Children from families with incomes over 185 percent of poverty pay a full price, though their meals are still subsidized to some extent. Local school food authorities set their own prices for full-price (paid) meals, but must operate their meal services as non-profit programs.
Afterschool snacks are provided to children on the same income eligibility basis as school meals. However, programs that operate in areas where at least 50 percent of students are eligible for free or reduced-price meals may serve all their snacks for free.
5. How much reimbursement do schools get?
Most of the support USDA provides to schools in the National School Lunch Program comes in the form of a cash reimbursement for each meal served. The current (July 1, 2006 through June 30, 2007) basic cash reimbursement rates are:
Higher reimbursement rates are in effect for Alaska and Hawaii, and for some schools with high percentages of low-income children.
6. What other support do schools get from USDA?
In addition to cash reimbursements, schools are entitled by law to receive commodity foods, called "entitlement" foods, at a value of 16.75 cents for each meal served in Fiscal Year 2006-2007. Schools can also get "bonus" commodities as they are available from surplus agricultural stocks.
Through Team Nutrition USDA provides schools with technical training and assistance to help school food service staffs prepare healthful meals, and with nutrition education to help children understand the link between diet and health.
7. What types of foods do schools get from USDA?
States select entitlement foods for their schools from a list of various foods purchased by USDA and offered through the school lunch program. Bonus foods are offered only as they become available through agricultural surplus. The variety of both entitlement and bonus commodities schools can get from USDA depends on quantities available and market prices.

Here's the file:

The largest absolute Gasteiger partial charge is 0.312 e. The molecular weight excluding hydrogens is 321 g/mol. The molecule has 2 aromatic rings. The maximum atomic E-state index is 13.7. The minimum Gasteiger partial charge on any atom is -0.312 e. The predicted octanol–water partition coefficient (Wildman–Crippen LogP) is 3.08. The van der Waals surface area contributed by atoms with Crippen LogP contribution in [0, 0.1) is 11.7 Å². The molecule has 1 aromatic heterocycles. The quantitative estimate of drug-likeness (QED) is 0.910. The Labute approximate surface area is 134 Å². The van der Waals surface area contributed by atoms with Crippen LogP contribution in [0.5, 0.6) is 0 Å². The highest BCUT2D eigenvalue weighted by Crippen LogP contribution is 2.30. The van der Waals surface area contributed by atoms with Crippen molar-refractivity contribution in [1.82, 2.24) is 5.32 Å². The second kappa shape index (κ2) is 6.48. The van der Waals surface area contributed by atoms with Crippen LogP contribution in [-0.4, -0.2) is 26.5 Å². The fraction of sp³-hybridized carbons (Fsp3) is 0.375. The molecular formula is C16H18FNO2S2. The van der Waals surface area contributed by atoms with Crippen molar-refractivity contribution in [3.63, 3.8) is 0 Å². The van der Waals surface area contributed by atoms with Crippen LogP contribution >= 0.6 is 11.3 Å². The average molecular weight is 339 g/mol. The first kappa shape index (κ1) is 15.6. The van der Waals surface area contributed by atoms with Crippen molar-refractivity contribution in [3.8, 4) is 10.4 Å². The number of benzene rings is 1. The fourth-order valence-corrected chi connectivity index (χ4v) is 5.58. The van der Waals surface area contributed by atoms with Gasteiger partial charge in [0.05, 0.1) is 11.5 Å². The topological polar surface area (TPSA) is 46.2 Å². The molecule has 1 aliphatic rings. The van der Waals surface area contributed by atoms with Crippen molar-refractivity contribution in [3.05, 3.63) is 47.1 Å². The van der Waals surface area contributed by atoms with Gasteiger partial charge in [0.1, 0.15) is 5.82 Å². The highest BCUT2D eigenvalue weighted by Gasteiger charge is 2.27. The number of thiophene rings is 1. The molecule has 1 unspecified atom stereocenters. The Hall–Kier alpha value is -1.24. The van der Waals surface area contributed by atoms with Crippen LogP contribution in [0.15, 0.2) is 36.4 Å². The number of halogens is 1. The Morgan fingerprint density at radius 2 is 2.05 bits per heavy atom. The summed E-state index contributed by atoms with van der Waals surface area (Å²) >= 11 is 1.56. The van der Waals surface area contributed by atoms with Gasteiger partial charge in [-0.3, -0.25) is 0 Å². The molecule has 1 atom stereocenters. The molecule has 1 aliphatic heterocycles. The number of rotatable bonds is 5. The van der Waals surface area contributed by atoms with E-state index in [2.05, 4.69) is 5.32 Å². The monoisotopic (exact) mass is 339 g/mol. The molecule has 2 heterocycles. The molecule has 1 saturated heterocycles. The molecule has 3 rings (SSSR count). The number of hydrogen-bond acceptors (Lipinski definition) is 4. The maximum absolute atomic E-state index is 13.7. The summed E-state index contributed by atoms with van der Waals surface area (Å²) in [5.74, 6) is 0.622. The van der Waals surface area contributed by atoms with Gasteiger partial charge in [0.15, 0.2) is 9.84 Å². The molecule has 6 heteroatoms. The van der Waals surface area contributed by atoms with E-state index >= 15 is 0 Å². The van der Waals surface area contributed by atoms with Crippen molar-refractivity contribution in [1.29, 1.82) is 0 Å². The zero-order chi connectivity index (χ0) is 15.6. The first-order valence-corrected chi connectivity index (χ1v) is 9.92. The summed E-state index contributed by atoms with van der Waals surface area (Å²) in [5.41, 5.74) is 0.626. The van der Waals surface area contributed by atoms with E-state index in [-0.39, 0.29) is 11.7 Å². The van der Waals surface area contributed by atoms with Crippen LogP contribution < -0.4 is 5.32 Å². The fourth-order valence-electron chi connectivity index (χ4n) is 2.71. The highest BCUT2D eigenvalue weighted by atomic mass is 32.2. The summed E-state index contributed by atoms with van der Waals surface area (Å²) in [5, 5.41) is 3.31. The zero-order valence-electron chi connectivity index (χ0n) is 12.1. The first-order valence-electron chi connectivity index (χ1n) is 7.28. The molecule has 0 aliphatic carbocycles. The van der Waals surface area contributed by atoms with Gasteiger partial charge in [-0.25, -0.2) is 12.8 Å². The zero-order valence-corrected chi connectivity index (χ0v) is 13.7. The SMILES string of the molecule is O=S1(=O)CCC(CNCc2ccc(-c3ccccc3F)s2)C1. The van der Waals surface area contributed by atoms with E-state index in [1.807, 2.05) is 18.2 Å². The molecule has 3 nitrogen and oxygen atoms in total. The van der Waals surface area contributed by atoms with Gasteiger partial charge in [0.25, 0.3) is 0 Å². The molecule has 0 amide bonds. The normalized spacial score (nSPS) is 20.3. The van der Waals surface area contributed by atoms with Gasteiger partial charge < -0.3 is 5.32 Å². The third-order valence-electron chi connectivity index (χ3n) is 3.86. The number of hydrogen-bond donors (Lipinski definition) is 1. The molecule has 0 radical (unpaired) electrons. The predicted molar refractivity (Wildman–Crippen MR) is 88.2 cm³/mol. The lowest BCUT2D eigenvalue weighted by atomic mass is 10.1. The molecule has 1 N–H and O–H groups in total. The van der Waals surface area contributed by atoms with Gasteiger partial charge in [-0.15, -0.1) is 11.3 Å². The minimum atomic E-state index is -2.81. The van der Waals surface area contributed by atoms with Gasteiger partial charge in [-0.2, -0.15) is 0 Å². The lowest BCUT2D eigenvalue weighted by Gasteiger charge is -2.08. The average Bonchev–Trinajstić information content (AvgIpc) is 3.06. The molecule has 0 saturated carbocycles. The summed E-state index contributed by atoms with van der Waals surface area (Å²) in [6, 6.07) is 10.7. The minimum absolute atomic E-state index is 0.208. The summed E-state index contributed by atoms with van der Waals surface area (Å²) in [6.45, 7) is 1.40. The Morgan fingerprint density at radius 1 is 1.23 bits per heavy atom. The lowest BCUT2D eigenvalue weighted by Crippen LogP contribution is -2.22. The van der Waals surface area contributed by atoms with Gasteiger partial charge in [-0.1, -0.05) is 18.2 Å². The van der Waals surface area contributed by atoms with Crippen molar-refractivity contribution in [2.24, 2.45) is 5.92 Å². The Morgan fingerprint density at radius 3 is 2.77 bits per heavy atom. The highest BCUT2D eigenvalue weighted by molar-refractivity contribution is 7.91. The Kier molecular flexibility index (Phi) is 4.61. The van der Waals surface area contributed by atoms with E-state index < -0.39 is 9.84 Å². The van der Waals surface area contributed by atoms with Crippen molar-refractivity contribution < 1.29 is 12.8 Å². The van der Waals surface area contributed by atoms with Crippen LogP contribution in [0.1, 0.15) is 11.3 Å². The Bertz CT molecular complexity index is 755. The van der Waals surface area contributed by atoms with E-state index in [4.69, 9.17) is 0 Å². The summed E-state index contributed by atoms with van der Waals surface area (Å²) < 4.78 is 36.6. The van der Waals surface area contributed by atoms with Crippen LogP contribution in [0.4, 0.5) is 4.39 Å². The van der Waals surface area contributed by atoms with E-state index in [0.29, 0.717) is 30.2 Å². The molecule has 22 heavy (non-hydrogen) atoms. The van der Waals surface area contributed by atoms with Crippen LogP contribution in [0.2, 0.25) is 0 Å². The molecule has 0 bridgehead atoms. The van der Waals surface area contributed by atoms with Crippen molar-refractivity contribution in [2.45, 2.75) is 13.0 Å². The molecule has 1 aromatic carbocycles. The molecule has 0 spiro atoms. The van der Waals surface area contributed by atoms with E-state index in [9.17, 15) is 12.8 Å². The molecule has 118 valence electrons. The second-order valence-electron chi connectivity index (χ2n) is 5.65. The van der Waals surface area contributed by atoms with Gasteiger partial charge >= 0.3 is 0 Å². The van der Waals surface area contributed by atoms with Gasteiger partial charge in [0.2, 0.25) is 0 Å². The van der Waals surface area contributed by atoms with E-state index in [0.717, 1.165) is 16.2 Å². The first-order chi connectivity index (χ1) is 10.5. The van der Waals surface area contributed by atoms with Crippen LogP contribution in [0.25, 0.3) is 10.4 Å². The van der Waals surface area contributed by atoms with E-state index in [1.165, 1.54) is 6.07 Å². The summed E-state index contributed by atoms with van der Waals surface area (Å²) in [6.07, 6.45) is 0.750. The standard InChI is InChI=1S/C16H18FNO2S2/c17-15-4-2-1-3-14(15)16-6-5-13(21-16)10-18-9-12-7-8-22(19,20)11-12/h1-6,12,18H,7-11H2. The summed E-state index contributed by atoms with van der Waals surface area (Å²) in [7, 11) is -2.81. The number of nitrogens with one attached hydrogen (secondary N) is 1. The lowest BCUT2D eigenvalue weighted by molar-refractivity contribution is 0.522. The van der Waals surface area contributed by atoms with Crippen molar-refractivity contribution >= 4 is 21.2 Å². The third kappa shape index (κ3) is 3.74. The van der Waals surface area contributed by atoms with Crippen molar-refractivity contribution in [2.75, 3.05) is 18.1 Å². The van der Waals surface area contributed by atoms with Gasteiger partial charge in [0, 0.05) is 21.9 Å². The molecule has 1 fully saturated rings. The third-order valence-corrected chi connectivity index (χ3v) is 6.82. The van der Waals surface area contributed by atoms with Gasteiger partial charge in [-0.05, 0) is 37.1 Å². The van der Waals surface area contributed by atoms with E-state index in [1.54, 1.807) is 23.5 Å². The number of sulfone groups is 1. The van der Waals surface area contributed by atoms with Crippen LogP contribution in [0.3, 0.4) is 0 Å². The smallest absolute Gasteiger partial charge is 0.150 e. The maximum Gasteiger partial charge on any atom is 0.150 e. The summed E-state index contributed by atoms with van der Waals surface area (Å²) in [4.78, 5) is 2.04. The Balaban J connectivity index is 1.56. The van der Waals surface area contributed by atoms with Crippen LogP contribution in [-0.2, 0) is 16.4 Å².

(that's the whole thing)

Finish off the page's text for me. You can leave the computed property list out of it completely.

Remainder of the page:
A very successful project between USDA and the Department of Defense (DoD) has helped provide schools with fresh produce purchased through DoD. USDA has also worked with schools to help promote connections with local small farmers who may be able to provide fresh produce.
8. How many children have been served over the years?
The National School Lunch Act in 1946 created the modern school lunch program, though USDA had provided funds and food to schools for many years prior to that. About 7.1 million children were participating in the National School Lunch Program by the end of its first year, 1946-47. By 1970, 22 million children were participating, and by 1980 the figure was nearly 27 million. In 1990, over 24 million children ate school lunch every day. In Fiscal Year 2005, more than 29.6 million children each day got their lunch through the National School Lunch Program. Since the modern program began, more than 187 billion lunches have been served.
9. How much does the program cost?
The National School Lunch Program cost $7.9 billion in FY 2005. By comparison, the lunch program's total cost in 1947 was $70 million; in 1950, $119.7 million; 1960, $225.8 million; 1970, $565.5 million; 1975, $1.7 billion; 1980, $3.2 billion; 1985, $3.4 billion; and 1990, $3.7 billion.